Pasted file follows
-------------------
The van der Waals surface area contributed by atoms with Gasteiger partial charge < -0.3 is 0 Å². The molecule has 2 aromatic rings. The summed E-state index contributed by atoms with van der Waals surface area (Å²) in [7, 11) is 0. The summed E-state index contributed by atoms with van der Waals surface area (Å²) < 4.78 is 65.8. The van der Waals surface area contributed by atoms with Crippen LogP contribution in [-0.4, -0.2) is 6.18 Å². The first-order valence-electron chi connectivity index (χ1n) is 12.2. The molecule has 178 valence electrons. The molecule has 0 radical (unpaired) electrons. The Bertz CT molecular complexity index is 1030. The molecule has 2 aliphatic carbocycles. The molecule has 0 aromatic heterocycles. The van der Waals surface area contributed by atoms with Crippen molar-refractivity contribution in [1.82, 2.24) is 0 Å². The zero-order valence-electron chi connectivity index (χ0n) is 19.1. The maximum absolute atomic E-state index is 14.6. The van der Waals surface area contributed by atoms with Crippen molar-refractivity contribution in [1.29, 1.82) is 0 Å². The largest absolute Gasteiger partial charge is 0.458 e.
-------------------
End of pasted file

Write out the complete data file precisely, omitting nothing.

The van der Waals surface area contributed by atoms with Gasteiger partial charge < -0.3 is 0 Å². The molecule has 2 aromatic rings. The summed E-state index contributed by atoms with van der Waals surface area (Å²) in [7, 11) is 0. The summed E-state index contributed by atoms with van der Waals surface area (Å²) < 4.78 is 65.8. The van der Waals surface area contributed by atoms with Crippen LogP contribution in [-0.4, -0.2) is 6.18 Å². The first-order valence-electron chi connectivity index (χ1n) is 12.2. The molecule has 178 valence electrons. The molecule has 0 radical (unpaired) electrons. The Bertz CT molecular complexity index is 1030. The molecule has 2 aliphatic carbocycles. The molecule has 0 aromatic heterocycles. The van der Waals surface area contributed by atoms with Crippen molar-refractivity contribution in [1.82, 2.24) is 0 Å². The zero-order valence-electron chi connectivity index (χ0n) is 19.1. The maximum absolute atomic E-state index is 14.6. The van der Waals surface area contributed by atoms with Crippen molar-refractivity contribution in [1.29, 1.82) is 0 Å². The largest absolute Gasteiger partial charge is 0.458 e.